here is why you can kill yourself with the knife-and-toaster trick.
the AC power line into which the toaster is plugged consists of a hot line (black wire) that has 120VAC on it and a ground return line (white wire) which is at zero VAC or very close to it.
The toaster has a switch inside which feeds power to the bare resistance wire inside the slots when the lever is pressed down and turns it off when the toast is done. this looks like:
black wire (120VAC)------switch-----resistance wire-----white wire (0VAC)
On older toasters and older outlets, the power plug can be inserted into the power outlet in one of two ways: one where the hot wire leads to the switch (as shown above) and one where the hot wire is connected to the resistance wire. In this configuration, the resistance wire is at 120VAC even when the toaster is off.
In this case, if you touch the resistance wire with your knife your hand is connected to 120VAC which wants very badly to flow to ground potential. If the floor is concrete and just a tiny bit damp, your body completes the circuit and you get shocked badly. If the floor is dry linoleum, you may get a surprising tingle.
Note that this can happen EVEN WITH THE TOASTER OFF.
On modern toasters and modern electrical outlets, the plug and outlet are designed so you cannot stick the plug in "backwards": the hot side will always be connected to the switch, so that if the switch is off, the bare wire inside the toaster is at 0VAC and touching it with a knife will not shock you.
Now we treat the case where the toaster is ON and you jam a knife down the slot WHILE IT IS TOASTING, and touch the resistance wire inside. The end of the resistance wire that is closest to the switch is at 120VAC and the end that is closest to the white return wire is at ~0VAC. In the middle of the resistance wire length, the voltage is at ~60VAC.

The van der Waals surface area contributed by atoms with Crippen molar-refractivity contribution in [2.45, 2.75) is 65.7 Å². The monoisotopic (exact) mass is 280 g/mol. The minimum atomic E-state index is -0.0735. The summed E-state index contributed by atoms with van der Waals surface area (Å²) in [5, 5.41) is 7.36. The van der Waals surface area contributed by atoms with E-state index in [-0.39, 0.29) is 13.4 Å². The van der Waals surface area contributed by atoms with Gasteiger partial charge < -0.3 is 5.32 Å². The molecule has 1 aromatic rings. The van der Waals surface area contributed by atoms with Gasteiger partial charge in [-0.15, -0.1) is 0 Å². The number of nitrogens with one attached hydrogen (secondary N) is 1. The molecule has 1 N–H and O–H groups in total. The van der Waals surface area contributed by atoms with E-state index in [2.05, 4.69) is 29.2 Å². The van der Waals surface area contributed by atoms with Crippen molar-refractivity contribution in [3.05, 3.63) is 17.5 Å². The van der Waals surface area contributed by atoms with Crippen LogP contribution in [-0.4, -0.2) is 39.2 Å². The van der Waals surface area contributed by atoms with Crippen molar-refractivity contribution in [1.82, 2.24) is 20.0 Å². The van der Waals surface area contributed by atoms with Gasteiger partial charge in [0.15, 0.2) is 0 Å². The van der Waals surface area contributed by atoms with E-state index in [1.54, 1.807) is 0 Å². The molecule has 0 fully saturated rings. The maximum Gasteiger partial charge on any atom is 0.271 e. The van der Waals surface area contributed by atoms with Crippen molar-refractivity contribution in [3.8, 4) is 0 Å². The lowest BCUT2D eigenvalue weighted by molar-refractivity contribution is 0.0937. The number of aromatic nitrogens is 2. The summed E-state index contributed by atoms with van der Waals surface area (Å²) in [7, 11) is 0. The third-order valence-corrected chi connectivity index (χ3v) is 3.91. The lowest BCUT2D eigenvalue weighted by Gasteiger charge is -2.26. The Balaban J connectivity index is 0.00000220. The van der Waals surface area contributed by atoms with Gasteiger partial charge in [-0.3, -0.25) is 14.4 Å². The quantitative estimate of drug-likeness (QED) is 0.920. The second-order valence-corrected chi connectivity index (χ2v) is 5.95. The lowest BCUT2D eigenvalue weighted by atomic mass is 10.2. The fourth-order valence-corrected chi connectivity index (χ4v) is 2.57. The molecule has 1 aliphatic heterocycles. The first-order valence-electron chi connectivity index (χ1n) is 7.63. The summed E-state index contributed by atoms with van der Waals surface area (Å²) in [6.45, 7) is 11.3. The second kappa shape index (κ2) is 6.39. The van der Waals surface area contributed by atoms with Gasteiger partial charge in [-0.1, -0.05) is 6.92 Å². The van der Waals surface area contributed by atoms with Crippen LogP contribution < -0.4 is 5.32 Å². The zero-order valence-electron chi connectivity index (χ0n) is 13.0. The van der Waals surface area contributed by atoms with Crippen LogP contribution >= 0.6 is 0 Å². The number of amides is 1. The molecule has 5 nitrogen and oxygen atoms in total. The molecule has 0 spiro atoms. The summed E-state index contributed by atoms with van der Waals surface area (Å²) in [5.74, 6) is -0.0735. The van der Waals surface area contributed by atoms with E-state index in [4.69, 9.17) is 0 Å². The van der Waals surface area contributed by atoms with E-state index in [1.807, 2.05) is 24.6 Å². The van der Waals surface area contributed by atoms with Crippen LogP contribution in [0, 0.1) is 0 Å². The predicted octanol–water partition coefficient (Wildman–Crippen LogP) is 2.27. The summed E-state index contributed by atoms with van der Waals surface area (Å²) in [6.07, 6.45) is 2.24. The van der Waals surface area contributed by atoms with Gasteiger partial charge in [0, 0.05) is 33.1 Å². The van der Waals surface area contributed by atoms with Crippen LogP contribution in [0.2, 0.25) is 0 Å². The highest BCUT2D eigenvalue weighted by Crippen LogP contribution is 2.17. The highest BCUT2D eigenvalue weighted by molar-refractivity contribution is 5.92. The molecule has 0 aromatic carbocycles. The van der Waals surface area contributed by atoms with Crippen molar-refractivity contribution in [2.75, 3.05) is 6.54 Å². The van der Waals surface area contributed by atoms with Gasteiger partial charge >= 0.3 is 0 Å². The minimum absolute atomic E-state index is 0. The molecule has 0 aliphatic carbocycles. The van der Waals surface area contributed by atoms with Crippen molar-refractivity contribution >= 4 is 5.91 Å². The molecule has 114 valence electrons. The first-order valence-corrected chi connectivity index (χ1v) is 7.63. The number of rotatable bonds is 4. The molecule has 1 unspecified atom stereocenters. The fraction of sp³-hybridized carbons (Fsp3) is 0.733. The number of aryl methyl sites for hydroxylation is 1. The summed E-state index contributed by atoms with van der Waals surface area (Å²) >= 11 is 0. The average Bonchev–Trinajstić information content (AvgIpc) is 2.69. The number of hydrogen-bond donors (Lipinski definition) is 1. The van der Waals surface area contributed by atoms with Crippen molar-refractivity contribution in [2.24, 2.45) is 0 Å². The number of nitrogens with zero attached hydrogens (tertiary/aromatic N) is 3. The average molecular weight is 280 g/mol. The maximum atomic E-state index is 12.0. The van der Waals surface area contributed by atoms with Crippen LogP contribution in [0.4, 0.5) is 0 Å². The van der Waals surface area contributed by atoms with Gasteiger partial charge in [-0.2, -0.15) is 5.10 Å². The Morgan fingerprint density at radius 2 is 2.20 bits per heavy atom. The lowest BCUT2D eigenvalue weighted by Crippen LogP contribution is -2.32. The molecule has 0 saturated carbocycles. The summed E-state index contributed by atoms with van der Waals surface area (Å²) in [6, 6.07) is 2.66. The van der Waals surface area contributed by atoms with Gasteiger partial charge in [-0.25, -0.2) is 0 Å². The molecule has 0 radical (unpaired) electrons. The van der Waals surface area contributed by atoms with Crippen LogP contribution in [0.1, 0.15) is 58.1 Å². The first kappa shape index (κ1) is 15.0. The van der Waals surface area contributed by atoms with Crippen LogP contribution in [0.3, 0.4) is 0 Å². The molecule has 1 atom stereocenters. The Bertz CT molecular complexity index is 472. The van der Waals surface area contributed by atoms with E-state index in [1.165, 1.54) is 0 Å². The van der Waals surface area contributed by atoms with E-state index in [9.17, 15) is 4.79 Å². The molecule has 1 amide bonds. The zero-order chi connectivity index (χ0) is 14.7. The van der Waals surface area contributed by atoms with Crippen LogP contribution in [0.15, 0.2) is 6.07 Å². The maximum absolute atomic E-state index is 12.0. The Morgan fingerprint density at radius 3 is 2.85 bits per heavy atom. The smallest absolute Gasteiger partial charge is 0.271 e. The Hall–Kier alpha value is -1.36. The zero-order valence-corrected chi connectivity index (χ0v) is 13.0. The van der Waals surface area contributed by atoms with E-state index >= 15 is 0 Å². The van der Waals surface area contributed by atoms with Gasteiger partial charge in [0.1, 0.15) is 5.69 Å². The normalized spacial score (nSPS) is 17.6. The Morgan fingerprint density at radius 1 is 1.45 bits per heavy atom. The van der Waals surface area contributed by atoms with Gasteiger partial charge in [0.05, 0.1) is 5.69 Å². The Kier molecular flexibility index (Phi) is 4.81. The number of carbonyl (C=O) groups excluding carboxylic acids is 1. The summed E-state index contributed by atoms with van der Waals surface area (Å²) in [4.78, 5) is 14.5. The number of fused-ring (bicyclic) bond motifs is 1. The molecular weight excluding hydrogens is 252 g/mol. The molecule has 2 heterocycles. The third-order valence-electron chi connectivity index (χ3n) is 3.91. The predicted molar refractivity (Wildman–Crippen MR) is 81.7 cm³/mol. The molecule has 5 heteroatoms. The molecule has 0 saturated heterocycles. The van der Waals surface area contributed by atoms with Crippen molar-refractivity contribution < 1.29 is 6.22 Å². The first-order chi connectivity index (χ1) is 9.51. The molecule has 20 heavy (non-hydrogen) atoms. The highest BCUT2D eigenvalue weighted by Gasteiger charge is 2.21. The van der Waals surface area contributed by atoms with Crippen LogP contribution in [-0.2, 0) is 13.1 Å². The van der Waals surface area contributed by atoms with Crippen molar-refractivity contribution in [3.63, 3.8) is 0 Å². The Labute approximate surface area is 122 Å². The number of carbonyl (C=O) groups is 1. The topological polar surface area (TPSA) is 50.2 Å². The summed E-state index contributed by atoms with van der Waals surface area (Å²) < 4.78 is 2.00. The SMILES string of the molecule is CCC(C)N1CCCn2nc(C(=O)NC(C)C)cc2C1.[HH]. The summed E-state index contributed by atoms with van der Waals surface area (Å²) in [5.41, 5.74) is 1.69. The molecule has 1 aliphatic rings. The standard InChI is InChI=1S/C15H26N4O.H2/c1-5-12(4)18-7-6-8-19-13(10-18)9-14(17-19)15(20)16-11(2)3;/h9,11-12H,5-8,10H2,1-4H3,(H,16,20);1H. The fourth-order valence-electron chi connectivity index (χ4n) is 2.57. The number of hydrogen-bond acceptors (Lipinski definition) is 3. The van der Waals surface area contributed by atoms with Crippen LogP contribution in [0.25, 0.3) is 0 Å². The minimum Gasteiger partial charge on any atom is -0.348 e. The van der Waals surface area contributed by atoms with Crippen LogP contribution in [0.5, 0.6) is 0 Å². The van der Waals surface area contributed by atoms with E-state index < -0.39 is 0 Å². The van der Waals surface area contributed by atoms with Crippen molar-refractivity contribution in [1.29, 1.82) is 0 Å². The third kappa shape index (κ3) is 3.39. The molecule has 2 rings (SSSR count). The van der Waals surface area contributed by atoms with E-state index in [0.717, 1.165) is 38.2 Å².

If your knife touches the wire at a point along its length where the voltage present there just happens to be sufficient to establish current flow through your body, you will get shocked (see above).
If you are lucky enough to have a toaster with a 3-prong plug, then all the metal parts inside the toaster that are NOT touching the resistance wire are tied to a good electrical ground. this includes the thin wire guides that prevent the toast from touching the hot wires. in this case, if you jam a knife down the slot the chances are your knife will touch a guide wire BEFORE it makes contact with the hot wire and if the knife then touches the hot wire, the current will be shorted to ground via a better path than that provided by your body, and you will not get shocked.